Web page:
West Virginia football appears to be on an upward trend. Since the 4-8 debacle of the 2013 season, WVU has won 7, 8, and 10 games in the subsequent seasons. They were able to climb into the Top 10 briefly last year, and this year find themselves ranked 23rd in both polls, despite heavy graduation losses from last year’s team.
But something has been missing from this climb, something that WVU must do in order to continue its climb up the ladder: beating a ranked team. Three years ago, the Mountaineers upset a Top 5 Baylor team, which was the first big statement that WVU would be coming back from that losing season. Since then, they have faced eight teams that were ranked in the Top 25 at game time. And lost all eight. They have a chance to end that streak this Saturday, but it will not be easy.
TCU is in the Top 10 of both major polls, and the Horned Frogs have already gained a signature win this season, at then-Top 10 Oklahoma State. They have done it with a potent offense that is near the top of the Big 12 (and nation) in scoring offense and rushing offense. The star of the offense has been running back Darius Anderson, who keyed the upset over the Cowboys, with over 160 yards on the ground. He can also be dangerous out of the backfield as a receiver. He is not alone, however, as a dangerous offensive player. The Frogs are loaded at wide receiver with plenty of small, quick receivers (some Redskins fans may remember their “Smurf” receiving corps). The most dangerous is KaVonte Turpin, who is also a kick return threat. But there are others: Desmon White, Shaun Nixon, Jaelen Austin, Jalen Reagor, and John Diarse are all dangerous. The quarterback getting the ball to this crew is former Texas A&M player Kenny Hill. In the past, Hill
has had issues with inconsistency. This season, he has been very effective, as the TCU offense has taken pressure off of Hill. They rely on a great rushing attack, and safe passes to their quick receivers, who are counted on to gain yards after the catch.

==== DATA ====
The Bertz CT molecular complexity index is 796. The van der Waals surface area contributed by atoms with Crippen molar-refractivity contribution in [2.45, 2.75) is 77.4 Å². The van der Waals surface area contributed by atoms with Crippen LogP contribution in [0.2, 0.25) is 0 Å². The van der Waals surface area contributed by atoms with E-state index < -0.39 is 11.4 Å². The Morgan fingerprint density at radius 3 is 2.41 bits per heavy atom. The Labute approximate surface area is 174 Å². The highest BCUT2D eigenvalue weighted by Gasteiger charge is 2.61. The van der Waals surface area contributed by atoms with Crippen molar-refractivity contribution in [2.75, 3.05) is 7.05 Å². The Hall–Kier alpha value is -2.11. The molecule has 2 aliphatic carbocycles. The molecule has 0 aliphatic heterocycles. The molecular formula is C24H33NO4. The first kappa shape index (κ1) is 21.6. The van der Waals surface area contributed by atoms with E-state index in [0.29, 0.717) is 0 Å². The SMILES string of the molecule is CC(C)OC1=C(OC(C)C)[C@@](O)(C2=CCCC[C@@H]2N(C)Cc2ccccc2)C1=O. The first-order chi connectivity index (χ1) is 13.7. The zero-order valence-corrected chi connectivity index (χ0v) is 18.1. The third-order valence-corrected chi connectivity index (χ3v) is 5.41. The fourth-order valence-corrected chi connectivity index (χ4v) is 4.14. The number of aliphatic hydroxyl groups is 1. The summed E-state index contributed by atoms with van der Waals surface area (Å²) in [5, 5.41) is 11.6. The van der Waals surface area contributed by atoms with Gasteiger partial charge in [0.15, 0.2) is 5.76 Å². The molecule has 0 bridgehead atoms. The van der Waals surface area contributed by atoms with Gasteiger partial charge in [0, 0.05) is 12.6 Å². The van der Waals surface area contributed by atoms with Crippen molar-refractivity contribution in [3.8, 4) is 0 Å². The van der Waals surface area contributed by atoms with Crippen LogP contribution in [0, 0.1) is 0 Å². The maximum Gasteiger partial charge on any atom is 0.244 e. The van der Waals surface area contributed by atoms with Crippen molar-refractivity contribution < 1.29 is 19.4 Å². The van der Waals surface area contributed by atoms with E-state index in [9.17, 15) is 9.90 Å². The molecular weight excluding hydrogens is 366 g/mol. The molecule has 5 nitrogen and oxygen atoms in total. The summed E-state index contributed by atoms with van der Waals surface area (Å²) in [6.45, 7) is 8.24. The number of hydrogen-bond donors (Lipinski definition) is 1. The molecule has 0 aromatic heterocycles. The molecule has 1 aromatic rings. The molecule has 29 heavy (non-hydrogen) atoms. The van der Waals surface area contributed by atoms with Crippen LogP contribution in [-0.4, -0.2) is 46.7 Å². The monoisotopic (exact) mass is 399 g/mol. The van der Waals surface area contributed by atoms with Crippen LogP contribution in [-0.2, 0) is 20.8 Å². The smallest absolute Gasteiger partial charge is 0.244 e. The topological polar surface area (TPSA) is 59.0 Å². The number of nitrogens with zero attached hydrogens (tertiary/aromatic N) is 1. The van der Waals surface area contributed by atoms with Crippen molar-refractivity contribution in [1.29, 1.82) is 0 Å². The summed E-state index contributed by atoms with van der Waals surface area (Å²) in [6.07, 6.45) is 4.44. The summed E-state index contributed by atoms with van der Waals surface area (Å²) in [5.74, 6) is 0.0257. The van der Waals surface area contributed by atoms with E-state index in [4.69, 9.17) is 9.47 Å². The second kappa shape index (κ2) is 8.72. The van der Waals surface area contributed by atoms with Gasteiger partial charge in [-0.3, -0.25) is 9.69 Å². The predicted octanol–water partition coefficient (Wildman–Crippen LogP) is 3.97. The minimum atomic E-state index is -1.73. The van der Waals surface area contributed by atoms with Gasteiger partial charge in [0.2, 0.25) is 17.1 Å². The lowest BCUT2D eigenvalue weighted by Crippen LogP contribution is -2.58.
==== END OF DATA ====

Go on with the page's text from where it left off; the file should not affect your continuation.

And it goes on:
[private] Tackling well will be extra important this week, especially because of TCU’s reliance on safe passes. I do think it is still possible to rattle Hill into making bad passes, but WVU’s defense hasn’t really shown the ability to pressure quarterbacks. One thing that may be interesting is that while the defense has a troubling habit of giving up big plays, those are often blown coverages, which might be not as bad against a short-pass offense. Of course, Anderson may still break long runs, and TCU could look at game film and elect to be more aggressive with their passes.
Defensively, the Frogs have been pretty solid. They aren’t dominant like some of their past defenses, but they have been well above average. They hassled Okie State’s Mason Rudolph to his worst game of the year so far, and held Arkansas rushing in check. Much like WVU, they have shown a tendency to give up a big play. The Mountaineers have had several big plays already this year, so look for at least a few long touchdowns. If they put their mind to it, the Mountaineers should also be able to mount a reasonable rushing game against TCU as well.
If the game were in Morgantown, I’d be more optimistic. But it’s in Fort Worth, and TCU will be looking for revenge after getting held to just 10 points last year in a WVU rout. I do think WVU will score some points, but I have concerns about giving up too many points. TCU, 48-40.
Notes: Kickoff is at 3:30, and the game will be on Fox Sports 1. The ESPN Gameday pre-game will be in Fort Worth, and that will start at 9:00. Right before noon, you can see the whole gameday crew pick TCU to win…The #9 women’s soccer team won at Kansas State, 1-0 to bounce back from its loss to undefeated Texas…The #1 rifle team looks even stronger than last year. They knocked off Ohio State, and set a new team and NCAA record in the air rifle portion of the match.